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Early Blight of Tomatoes



Authors as Published

Mary Ann Hansen, Extension Plant Pathologist, Department of Plant Pathology, Physiology and Weed Science, Virginia Tech. Adapted from a previous publication by R.C. Lambe and Robert Pristou

Early blight, caused by the fungus Alternaria solani, is one of the most common diseases of tomatoes in Virginia. It occurs to some extent every year wherever tomatoes are grown. In spite of its name, the disease may occur at any time during the growing season. The fungus attacks leaves, stems and fruit. It can also cause disease on potato, pepper, and eggplant.


Alternaria solani may cause damping-off in the seedbed and a stem canker or collar rot that is destructive to transplants in the field (Fig. 1). However, the first and most noticeable symptoms are usually the small, irregular, brown spots that form on older, lower leaves. These spots may enlarge until they are one-half inch in diameter. Spots have concentric rings or ridges that form a target-like pattern and are often surrounded by a yellow halo (Fig. 2). Some spotting of the leaves may appear early in the season, but the greatest damage usually appears after fruit set. Severe defoliation may occur during periods of high temperature and high humidity and expose fruit to sunscald.



fig1.jpg Fig. 1. Tomato stem showing collar rot and stem canker symptoms caused by the early blight fungus. (Photo by R.C. Lambe)


fig2.jpg Fig. 2. Tomato leaflet showing target-ring lesions characteristic of early blight. (Photo by R.C. Lambe)


On stems, lesions are initially small, dark, and slightly sunken. Small spots enlarge to form elongated lesions with concentric markings similar to those on the leaves (Fig. 3). Large spots that occur on the stem near the ground line can cause partial girdling or collar rot. Plants that survive the early stem cankers usually remain small and produce few fruits.


fig3.jpg Fig. 3. Stem lesions caused by Alternaria solani. (Photo by R.C. Lambe)


Early blight also affects the fruit. Dark, sunken, leathery lesions appear on the stem-end of the fruit. On older fruit these lesions reach considerable size and the rot extends deep into the flesh of the fruit. Heavily infected fruit usually drops. Infected tomatoes that reach maturity are not marketable. Under environmental conditions favorable for disease development, the fungus may also cause spotting of the fruit stems and blossoms and drop of young fruit.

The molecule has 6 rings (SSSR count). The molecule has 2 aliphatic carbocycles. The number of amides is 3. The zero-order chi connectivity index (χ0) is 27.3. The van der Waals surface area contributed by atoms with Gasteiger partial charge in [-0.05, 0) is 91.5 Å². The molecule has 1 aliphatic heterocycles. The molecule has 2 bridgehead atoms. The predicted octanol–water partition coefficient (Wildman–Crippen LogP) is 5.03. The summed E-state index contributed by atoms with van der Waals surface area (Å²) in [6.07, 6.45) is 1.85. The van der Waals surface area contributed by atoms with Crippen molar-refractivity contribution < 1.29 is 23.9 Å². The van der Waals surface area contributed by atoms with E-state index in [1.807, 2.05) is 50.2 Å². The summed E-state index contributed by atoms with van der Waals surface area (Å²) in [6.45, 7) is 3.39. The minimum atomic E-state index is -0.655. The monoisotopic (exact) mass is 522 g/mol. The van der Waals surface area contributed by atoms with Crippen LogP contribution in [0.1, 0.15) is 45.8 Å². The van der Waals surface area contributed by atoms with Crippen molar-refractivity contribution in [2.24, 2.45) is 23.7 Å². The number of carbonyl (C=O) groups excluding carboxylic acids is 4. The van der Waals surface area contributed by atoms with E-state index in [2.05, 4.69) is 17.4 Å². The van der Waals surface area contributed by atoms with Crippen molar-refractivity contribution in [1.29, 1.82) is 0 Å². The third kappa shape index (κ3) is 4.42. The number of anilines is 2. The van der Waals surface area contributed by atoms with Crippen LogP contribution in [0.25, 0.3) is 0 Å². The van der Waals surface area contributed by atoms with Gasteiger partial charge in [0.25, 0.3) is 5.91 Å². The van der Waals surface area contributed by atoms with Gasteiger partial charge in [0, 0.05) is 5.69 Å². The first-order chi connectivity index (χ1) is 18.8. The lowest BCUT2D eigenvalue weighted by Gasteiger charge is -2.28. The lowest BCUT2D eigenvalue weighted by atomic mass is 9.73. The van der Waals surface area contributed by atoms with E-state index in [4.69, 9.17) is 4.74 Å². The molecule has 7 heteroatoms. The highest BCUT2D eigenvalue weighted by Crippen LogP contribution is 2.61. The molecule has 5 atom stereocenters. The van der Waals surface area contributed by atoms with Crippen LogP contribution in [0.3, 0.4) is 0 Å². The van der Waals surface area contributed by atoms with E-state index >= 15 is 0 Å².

Disease Cycle

  • Alternaria solani can survive from year to year in old, diseased vines left in the field. Splashing rain, running water, and moving machinery can spread the fungus in the field. Symptoms are usually visible about 10 days after the plants are infected. The disease is greatly influenced by the degree of thriftness of the plants. Infection takes place slowly unless the plants have been weakened or wounded.


Cultural Control

  • Obtain the best certified seed or transplants. Prevention of seedling infection is very important.
  • Practice crop rotation. Tomatoes should not be planted in areas where susceptible vegetables, such as tomato, potato, pepper, or eggplant, have been grown during the previous three or four years.
  • Destroy solanaceous weeds, such as black nightshade or Jerusalem cherry, which can serve as hosts of the fungus.
  • Space transplants to allow good air circulation, thereby permitting plants to dry off rapidly after rain and dews. This will reduce the risk of disease development.
  • Plow under or remove old vines as soon as harvest is completed.

Chemical Control

  • Apply a fungicide, such as chlorothalonil (e.g. Daconil 2787) or maneb (e.g. Maneb), on a preventative basis. Follow label rates or consult the current Virginia Pest Management Guide for Home Grounds and Animals (VCE Publication 456-018) or Commercial Vegetable Production Recommendations (VCE Publication 456-420) for details on fungicide control.


Tomato cultivars vary in their resistance to the disease. The cultivars, Mountain Fresh, Mountain Supreme, and Plum Dandy, have resistance to early blight.


Refer to the current Virginia Pest Management Guide for Home Grounds and Animals (VCE Publication 456-018), http://pubs.ext.vt.edu/456/456-018/456-018.html, for details on the proper use of pesticides.
Commercial products are named in this publication for informational purposes only. Virginia Cooperative Extension does not endorse these products and does not intend discrimination against other products which also may be suitable.


Virginia Cooperative Extension materials are available for public use, reprint, or citation without further permission, provided the use includes credit to the author and to Virginia Cooperative Extension, Virginia Tech, and Virginia State University.


Issued in furtherance of Cooperative Extension work, Virginia Polytechnic Institute and State University, Virginia State University, and the U.S. Department of Agriculture cooperating. Edwin J. Jones, Director, Virginia Cooperative Extension, Virginia Tech, Blacksburg; M. Ray McKinnie, Interim Administrator, 1890 Extension Program, Virginia State University, Petersburg.


May 1, 2009

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